Margaret Hermann's Explaining Foreign Policy Behaviour Using the Personal Characteristics of Political Leaders
Margaret Hermann’s main conclusion in her 1980 article “Explaining
Foreign Policy Behaviour Using the Personal Characteristics of
Political Leaders”, is that the personal characteristics and
orientations of foreign affairs of political leaders are important.
However, one needs to be cognizant of the fact that personal
characteristics is only a first step in the process of trying to
explain why governments do certain things in the foreign policy arena.
Moreover, individual actions are constrained by political, social,
bureaucratic, environmental and context. Hence this limits the
importance of individuals’ personal characteristic. What is important
is the situation in which individual characteristics are important.
In order to completely understand decision makers we must analyze and
appreciate what drives a person, the innate characteristics that can
consist of an individual belief system, motives, decision and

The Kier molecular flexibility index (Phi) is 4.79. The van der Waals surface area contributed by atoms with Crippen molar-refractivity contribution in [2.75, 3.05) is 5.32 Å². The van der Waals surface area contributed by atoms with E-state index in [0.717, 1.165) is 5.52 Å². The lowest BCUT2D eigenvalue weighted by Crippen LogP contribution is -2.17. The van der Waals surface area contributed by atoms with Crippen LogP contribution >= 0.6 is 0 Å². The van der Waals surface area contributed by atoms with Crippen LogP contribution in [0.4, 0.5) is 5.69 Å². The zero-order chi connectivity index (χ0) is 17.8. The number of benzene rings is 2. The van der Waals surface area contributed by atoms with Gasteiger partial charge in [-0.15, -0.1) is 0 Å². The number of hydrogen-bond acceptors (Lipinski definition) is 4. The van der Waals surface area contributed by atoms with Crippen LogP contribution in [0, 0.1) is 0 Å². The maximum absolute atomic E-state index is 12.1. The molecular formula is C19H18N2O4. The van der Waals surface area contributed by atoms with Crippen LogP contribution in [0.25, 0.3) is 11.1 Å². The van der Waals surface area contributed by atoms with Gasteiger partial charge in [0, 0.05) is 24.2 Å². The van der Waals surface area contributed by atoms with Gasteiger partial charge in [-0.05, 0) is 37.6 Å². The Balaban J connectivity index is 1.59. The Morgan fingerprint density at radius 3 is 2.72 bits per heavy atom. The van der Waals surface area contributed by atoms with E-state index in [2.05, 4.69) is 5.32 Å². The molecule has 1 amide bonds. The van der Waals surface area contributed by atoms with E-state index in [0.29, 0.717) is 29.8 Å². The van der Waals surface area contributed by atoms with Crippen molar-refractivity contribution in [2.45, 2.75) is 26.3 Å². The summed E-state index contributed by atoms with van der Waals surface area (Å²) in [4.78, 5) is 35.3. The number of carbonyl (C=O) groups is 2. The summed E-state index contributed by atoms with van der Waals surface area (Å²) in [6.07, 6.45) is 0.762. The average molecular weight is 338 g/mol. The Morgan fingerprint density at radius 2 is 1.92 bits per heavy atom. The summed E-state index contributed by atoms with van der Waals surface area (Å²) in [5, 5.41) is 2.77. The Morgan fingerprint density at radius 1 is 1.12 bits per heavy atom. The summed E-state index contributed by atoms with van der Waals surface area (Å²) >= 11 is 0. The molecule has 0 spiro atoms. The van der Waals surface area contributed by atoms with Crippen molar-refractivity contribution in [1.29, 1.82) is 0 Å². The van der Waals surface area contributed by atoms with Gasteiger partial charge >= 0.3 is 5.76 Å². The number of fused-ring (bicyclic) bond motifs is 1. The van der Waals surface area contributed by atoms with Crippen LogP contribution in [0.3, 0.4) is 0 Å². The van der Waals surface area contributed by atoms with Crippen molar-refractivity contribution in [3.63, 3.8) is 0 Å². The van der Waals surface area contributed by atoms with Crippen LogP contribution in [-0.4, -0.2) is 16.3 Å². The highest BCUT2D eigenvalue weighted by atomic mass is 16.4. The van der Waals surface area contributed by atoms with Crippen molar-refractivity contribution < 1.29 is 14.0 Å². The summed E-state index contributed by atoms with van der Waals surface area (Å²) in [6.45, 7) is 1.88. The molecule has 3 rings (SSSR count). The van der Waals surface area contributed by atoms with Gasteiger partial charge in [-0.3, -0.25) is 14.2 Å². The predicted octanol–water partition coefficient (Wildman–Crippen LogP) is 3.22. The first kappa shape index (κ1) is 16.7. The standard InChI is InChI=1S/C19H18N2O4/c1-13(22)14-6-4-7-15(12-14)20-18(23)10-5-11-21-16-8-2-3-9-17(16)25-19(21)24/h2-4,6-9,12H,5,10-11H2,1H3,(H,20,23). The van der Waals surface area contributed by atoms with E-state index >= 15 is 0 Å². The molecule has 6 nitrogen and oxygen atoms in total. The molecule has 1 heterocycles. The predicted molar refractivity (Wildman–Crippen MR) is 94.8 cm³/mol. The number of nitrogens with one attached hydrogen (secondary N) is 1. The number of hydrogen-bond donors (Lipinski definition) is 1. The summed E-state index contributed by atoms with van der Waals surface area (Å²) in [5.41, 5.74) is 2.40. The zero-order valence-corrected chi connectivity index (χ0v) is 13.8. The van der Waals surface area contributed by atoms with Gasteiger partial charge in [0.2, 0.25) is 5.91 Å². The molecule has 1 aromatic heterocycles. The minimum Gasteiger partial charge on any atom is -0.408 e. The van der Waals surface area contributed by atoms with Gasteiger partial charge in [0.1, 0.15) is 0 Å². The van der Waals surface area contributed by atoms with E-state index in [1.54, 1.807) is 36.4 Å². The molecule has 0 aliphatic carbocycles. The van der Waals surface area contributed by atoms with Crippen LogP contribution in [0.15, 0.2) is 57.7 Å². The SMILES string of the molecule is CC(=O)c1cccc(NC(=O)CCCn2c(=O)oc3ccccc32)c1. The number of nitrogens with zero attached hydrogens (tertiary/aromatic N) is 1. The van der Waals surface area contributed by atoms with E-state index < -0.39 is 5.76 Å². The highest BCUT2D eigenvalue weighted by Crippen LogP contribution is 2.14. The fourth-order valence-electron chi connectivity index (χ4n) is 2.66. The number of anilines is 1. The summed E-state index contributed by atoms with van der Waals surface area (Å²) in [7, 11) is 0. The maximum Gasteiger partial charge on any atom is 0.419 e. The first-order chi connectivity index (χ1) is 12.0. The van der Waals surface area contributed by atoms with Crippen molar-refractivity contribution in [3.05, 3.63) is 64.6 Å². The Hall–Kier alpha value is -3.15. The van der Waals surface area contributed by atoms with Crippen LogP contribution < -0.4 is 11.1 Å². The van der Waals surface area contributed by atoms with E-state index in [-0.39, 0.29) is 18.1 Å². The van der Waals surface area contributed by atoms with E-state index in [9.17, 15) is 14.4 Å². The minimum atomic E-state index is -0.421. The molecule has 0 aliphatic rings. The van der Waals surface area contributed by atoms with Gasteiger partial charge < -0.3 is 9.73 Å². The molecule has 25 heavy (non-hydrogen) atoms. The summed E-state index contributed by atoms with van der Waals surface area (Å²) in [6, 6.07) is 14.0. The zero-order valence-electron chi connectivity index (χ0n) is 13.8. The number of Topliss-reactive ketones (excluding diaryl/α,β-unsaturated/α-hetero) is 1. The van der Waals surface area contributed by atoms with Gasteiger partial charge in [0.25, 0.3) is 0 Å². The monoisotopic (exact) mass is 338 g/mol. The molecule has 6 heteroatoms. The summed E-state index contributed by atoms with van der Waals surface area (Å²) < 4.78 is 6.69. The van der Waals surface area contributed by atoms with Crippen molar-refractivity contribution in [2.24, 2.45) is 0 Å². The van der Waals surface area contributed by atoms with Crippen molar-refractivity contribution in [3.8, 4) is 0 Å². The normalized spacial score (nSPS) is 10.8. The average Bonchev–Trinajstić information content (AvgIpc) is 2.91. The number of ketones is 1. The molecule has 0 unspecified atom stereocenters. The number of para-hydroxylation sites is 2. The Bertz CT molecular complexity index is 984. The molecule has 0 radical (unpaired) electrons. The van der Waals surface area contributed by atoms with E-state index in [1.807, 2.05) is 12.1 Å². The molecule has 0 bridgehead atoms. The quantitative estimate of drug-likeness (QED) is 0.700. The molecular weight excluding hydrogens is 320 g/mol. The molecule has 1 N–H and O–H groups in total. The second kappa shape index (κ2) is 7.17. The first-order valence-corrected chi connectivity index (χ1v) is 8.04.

interpersonal style, ethnic background, and genetic makeup.
Fundamentally, a person’s cognition and operational codes, which
basically comprise the personal characteristics that determine their
behaviour, how the individual perceives, interprets, learns as well as
past experiences influencing their behaviour, affects their decisions.
Knowing how a leader thinks and what he/she believes can be classified
as that leaders operational code. Alexander George defines the
operational code as a political leader’s beliefs about the nature of
politics and political conflict, his views regarding the extent to
which historical developments can be shaped, and his notion of correct
strategy and tactics (Neack, 2003:63).
One needs to examine Hermann’s six personality characteristics of
leaders: nationalism, perception of control, need for power, and need
for affiliation, conceptual complexity, and distrust of others, in
order to see why some leaders act a certain way. Moreover, the
personal characteristics and orientations of heads of government are
likely to have more impact on a government’s foreign policy under some
circumstances than under others (Hermann 13). With this Hermann
categorized the personality traits of leaders into two orientations.
On one hand, there are the aggressive leaders who are leaders with
high levels of nationalism, a strong belief in their own ability to
control events, a strong need for power, low levels of conceptual
complexity, and high levels of distrust for others. Such leaders tend
to develop an independent orientation to foreign affairs. On the other
hand Hermann finds the conciliatory leader to be high in need for
affiliation, conceptual complexity, trusting of others, low in
nationalism and likely to exhibit little belief in their own...